Experience Glassblowing for Yourself

During non-production hours, Tembo Glassworks offers its fully equipped glass blowing facility to individuals for glassblowing demonstrations or private/small group lessons.  No previous glass blowing experience is required. Contact the studio owner, Dawn del Alamo, at 210.218.5827 to discuss your needs and schedule a session.

Pricing starts at $110 per hour per person for a simple lesson and can increase to $195/hour or more depending on professional glass blower involvement in the artistic output.  There is a two-hour minimum for any lesson/experience.  Included in our pricing is safety glasses, gloves and sleeves, studio tour, short demo, snacks, two experienced glassblowers and student created glass pieces.

Folks can count on Tembo to be honest and enthusiastic and we provide a laid-back, friendly atmosphere.  Our primary focus is personalizing each experience based on the needs of our clients. We want to take the mystery out of this craft and pride ourselves on our awesome guest snacks like coconut water, mandarin oranges and gourmet cashews. Yes, we can be fancy.

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Learning to "block" a gather of molten glass

Devin Bannister, glass blowing instructor, shows Meghana how to properly shape her gather of molten glass using a cherry wood block.  This is one of several methods of shaping glass and has been used by glass blowers around the world for centuries.  The technique requires practice to be used effectively.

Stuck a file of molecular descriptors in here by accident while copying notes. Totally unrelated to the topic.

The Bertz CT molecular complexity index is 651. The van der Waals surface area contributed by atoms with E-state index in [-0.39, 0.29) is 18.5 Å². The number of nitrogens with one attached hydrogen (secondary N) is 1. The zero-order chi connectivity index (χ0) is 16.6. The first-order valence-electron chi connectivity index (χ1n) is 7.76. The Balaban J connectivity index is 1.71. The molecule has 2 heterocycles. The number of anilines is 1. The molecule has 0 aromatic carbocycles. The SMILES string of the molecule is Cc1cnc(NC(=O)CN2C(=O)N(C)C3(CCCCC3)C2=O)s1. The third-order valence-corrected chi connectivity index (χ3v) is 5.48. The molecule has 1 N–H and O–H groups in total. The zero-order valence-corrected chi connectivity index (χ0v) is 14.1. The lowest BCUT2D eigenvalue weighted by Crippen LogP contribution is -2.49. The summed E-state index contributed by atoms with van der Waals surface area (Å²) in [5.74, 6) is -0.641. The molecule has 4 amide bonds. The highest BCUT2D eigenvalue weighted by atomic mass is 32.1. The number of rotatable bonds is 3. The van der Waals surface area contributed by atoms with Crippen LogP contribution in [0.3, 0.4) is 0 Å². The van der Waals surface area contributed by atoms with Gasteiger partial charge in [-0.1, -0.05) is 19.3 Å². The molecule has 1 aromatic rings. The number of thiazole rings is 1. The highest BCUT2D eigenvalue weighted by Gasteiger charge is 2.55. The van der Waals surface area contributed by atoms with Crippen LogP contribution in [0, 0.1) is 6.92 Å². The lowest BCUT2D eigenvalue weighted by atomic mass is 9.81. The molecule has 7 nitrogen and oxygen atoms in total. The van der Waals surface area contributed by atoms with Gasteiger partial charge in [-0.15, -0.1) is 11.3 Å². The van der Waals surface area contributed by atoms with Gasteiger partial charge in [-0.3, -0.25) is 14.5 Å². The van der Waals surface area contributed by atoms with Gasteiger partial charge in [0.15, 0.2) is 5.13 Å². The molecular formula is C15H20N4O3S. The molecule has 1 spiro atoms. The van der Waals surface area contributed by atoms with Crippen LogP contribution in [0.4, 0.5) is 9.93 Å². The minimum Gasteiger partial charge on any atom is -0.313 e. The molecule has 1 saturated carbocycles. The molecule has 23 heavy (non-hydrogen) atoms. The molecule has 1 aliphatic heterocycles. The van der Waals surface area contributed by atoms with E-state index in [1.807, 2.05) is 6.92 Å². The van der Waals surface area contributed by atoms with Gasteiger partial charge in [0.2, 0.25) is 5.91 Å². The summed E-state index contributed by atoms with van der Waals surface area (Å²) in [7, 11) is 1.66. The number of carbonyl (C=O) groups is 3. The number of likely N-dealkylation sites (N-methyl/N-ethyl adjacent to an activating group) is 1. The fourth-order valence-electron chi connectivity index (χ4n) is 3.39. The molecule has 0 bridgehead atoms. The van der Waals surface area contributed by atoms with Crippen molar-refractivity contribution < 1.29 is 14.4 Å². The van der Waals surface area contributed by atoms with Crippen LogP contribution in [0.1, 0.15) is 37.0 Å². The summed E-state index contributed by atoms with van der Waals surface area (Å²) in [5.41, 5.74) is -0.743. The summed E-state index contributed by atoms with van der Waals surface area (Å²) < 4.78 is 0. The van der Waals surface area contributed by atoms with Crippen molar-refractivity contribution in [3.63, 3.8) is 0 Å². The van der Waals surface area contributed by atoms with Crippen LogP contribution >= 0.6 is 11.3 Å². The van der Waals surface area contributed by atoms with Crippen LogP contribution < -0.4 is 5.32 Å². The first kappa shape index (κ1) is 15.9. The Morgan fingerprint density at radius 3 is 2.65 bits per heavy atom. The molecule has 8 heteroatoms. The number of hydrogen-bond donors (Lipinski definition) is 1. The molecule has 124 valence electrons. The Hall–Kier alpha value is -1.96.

Applying Color

Devin is showing Meghana one technique for applying color to her bubble.  The glass blower can simply sprinkle some colored "frit" on the glass blowing table (called a marver) and roll the hot glass over it.  

Glass blowers must purchase colored glass from suppliers to add color to glass.  It comes in many forms --from powders to pebble-sized pieces to solid one inch rods--depending on the application by the glass artist.  Metal oxides are the primary ingredient in colored glass.  

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Reheating the Piece in the Glory Hole

Ram is learning how to reheat his glass art piece in the reheat furnace called a "glory hole".  Glory holes run only during production and are generally powered by natural gas or propane.  It can reach temperatures of 2300 degrees.  It is a delicate balance reheating a piece in that it must be softened enough to be further worked or refined but not so much that previous work is not compromised.